Hot Chocolates

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Hot Chocolates is a musical revue with music by Fats Waller and Harry Brooks and book by Andy Razaf.[1] At first, it was entitled Tan Town Topics in hopes it would be picked up by Broadway.[2] Performed at the Hudson Theater in New York City, the show was directed by Leonard Harper and ran for 219 performances from opening on June 20, 1929, to closing on December 14, 1929.[3] The show is also referred to as Connie's Hot Chocolates. It was staged, directed, and produced by Leonard Harper. While the revue featured music and singing, including the subsequent hit "Aint Misbehavin'," it was praised for the cast's dancing, including a male chorus line and a female chorus line.[4]

Louis Armstrong made his Broadway debut with his role in the ensemble as part of the pit band for the show. Cab Calloway later joined the cast as a replacement at the recommendation of Armstrong.[5] He later adopted the song "(What Did I Do to Be So) Black and Blue," originally sung by Edith Wilson, for his performances even decades later.[6]

Cast[edit]

  • Louis Armstrong Ensemble
  • Jimmie Baskette Ensemble
  • Paul Bass Ensemble
  • Madeline Belt Ensemble
  • Dick Campbell Ensemble
  • Baby Cox Ensemble
  • Eddie Green (comedy sketches) Ensemble
  • Billy Higgins Ensemble
  • Louise Higgins Ensemble
  • Jubilee Singers Ensemble
  • Billy Marey Ensemble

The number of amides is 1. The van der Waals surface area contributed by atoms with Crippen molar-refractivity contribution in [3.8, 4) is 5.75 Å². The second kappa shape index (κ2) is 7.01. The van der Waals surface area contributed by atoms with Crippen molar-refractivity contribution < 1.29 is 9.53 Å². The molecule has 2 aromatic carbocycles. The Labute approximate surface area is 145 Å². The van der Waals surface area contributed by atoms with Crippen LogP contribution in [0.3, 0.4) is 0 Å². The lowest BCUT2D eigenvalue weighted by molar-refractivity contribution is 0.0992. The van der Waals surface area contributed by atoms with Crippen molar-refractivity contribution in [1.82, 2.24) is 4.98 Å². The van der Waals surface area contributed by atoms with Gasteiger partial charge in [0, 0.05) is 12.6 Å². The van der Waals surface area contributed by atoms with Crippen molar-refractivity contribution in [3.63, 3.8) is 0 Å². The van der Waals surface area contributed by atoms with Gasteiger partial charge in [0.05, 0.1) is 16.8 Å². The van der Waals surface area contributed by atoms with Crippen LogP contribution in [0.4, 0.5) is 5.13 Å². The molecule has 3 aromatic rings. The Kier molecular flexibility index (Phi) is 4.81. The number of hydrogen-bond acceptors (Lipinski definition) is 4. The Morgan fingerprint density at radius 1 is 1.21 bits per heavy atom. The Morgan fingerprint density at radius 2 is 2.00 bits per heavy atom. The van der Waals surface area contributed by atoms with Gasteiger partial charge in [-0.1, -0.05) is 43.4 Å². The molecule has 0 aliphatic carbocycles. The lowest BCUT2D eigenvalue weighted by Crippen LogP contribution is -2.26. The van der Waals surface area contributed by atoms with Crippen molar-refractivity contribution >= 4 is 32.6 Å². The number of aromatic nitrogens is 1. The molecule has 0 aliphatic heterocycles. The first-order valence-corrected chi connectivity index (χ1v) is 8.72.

• Dolly McCormick Ensemble
  • Paul Meers Ensemble
  • Thelma Meers Ensemble
  • Jazzlips Richardson Ensemble
  • Margaret Simms Ensemble
  • Three Midnight Steppers Ensemble
  • Edith Wilson Ensemble
  • Cab Calloway Ensemble

See also[edit]

References[edit]

  1. ^ "Playbill Vault". playbillvault.com. Retrieved 3 February 2015.
  2. ^ Brothers, Thomas (2014). Louis Armstrong: Master of Modernism. New York, NY: W.W. Norton & Company. p. 341. ISBN 978-0-393-06582-4.
  3. ^ "IBDB". ibdb.com. Retrieved 3 February 2015.
  4. ^ Brothers, Thomas (2014). Louis Armstrong: Master of Modernism. New York, NY: W.W. Norton & Company. pp. 345–46. ISBN 978-0-393-06582-4.
  5. ^ Hildebrand, David K.; Schaaf, Elizabeth M. (2017). Musical Maryland: A History of Song and Performance from the Colonial Period to the Age of Radio. JHU Press. p. 138. ISBN 978-1-4214-2239-8.
  6. ^ Brothers, Thomas (2014). Louis Armstrong: Master of Modernism. New York, NY: W.W. Norton & Company. pp. 352–53. ISBN 978-0-393-06582-4.

External links[edit]